The fat political biography has an antipodal relationship with the fat literary biography: even if it's dull, it's useful. (Literary and political autobiography are also, for the most part, opposites: the former is an exercise that should be compulsory, while the politician's memoirs are almost invariably mendacious and self-serving.) Robert Service, as a prose stylist, is no Trotsky; but with his bland and strangely exculpatory account of Lenin's life we can finally claim to get some way inside the mind of one of the previous century's more enigmatic dictators (as well as the chance to carry around a large red book with "Lenin" printed on it in big letters, which guarantees the reader a wide berth on public transport).


This is a boiled-down, rejigged version of Service's three-volume political life of Lenin, which was made possible by the opening up of Kremlin archives; until then, biographies of Vladimir Ilyich Ulyanov were thin on the ground and hedged by protocol, dogma or fear. It emerges that the individual perhaps more responsible for the 20th century's shape than any other was not so much a monster as a weirdo - and not even a particularly outlandish weirdo. The ultimate policy wonk (even his death mask appears to be frowning in concentration), he was strict with himself and others. He had frighteningly little time for loafers; or, indeed, for much that distracted him from the business of the Revolution. We may speculate that had his elder brother, a more affable and humane type altogether, not been executed for plotting against the Emperor Alexander III, history would have taken a very different turn.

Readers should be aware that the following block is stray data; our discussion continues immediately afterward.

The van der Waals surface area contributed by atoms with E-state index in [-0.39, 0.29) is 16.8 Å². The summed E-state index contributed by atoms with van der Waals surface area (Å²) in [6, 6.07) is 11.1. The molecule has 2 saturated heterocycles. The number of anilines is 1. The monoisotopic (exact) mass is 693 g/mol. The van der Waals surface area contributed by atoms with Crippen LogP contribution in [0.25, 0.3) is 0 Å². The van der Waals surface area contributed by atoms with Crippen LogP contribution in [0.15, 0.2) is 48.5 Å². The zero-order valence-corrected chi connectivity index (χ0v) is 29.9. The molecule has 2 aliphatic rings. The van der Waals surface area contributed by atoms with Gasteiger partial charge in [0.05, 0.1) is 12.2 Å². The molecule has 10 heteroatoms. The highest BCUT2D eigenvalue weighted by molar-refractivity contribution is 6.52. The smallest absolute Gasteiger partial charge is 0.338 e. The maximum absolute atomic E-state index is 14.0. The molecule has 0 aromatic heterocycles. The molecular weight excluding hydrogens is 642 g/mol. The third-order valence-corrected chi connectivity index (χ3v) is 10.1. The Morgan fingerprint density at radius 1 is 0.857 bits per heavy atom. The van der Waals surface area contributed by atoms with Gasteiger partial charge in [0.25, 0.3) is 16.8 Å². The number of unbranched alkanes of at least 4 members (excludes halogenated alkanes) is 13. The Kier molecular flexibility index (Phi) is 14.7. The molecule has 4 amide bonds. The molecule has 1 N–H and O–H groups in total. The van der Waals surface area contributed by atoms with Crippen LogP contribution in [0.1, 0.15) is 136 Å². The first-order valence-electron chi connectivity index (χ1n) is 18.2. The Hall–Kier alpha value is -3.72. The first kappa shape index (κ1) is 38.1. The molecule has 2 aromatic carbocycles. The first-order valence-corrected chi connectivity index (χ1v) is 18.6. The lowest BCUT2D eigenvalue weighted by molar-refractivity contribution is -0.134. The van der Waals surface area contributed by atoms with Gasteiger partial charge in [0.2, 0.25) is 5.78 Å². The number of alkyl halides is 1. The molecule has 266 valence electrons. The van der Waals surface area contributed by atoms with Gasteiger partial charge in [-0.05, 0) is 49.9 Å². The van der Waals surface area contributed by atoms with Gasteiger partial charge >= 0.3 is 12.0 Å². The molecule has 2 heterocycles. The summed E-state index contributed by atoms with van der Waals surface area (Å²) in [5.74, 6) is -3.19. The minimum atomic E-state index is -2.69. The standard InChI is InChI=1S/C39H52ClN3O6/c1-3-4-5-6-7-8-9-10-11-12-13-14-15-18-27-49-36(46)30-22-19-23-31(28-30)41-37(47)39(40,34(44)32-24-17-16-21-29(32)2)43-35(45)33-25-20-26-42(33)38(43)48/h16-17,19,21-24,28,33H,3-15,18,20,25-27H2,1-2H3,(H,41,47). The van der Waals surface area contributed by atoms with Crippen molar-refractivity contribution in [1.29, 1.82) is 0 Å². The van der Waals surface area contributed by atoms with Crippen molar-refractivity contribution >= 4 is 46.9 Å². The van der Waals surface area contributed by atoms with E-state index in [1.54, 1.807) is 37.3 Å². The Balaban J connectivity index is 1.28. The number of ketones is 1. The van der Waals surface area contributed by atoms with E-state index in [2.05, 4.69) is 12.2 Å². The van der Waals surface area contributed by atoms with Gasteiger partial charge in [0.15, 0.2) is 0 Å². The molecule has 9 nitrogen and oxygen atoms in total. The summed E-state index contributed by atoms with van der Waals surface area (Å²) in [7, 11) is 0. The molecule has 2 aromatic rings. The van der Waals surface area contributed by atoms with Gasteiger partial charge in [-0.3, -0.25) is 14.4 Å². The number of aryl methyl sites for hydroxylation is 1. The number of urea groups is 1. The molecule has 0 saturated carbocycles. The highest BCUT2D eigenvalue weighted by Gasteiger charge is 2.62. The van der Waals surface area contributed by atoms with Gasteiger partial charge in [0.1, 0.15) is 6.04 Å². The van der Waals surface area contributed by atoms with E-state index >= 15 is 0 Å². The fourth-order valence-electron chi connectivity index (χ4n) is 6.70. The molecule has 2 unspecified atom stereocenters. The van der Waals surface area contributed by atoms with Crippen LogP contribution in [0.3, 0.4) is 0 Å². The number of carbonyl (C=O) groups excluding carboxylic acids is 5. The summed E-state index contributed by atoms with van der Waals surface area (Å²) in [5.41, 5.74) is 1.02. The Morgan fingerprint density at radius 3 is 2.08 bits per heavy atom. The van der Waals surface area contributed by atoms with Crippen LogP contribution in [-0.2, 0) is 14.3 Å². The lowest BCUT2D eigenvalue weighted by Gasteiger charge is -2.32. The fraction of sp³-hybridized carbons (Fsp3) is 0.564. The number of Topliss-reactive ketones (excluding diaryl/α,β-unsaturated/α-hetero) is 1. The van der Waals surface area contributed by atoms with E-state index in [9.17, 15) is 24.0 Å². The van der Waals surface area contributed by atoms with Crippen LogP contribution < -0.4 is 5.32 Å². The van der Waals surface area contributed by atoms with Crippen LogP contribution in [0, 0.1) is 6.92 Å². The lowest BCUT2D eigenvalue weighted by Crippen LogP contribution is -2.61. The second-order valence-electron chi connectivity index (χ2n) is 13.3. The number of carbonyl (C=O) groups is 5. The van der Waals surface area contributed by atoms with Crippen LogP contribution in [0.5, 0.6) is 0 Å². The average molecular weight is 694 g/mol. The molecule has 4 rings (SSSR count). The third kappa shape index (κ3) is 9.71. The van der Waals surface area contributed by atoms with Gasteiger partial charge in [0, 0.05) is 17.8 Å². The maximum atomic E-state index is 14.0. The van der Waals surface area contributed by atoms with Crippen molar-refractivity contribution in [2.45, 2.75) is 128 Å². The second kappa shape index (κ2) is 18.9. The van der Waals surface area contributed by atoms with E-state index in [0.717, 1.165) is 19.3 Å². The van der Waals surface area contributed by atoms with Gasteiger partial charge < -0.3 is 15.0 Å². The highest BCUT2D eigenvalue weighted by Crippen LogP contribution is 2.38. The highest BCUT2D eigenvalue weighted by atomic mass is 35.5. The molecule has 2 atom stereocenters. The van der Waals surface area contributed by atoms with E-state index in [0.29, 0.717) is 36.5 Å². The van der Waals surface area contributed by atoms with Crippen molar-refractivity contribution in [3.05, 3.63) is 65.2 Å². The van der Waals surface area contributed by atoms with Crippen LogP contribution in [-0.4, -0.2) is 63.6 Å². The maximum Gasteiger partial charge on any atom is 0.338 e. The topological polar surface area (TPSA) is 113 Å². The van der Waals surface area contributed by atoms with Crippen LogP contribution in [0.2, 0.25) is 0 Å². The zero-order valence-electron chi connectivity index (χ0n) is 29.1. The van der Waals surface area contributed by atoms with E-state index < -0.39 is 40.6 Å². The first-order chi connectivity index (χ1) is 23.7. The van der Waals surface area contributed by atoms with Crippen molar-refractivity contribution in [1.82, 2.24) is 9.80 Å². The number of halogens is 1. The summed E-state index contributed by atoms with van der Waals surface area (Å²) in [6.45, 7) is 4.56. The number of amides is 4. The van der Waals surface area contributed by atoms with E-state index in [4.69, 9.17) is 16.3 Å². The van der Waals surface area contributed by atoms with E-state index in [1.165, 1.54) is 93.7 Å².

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But unlike his biography of Lenin, Robert Service's Stalin never quite comes to life. Episodes are tantalising but the reader is rarely transported. Service tells us, for example, that Stalin was present at interrogations and confrontations with arrested former comrades and army officers. We knew he had signed execution lists, even jotted "beat them" beside names, but the image of Stalin actually sitting in on interrogations is new to me. However, the book makes no attempt to explore the dramatic implications.

Robert W Service, The Original Homepage - RobertWService…

Overthrowing the conventional image of Stalin as an uneducated political administrator inexplicably transformed into a pathological killer, Robert Service reveals a more complex and fascinating story behind this notorious twentieth-century figure. Drawing on unexplored archives and personal testimonies gathered from across Russia and Georgia, this is the first full-scale biography of the Soviet dictator in twenty years.

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His time in exile in Siberia, (nothing on what he later handed out to millions of fellow citizens in the gulag) highlighted his worst traits. Even his fellow revolutionaries in exile found his selfishness unbearable, as he got on with reading Machiavelli and bedding underage girls. But the point is made that Stalin not only had an education but read voraciously all his life. And Service points out that Stalin's writings, while not particularly original, were robust and clear and served their target audience well.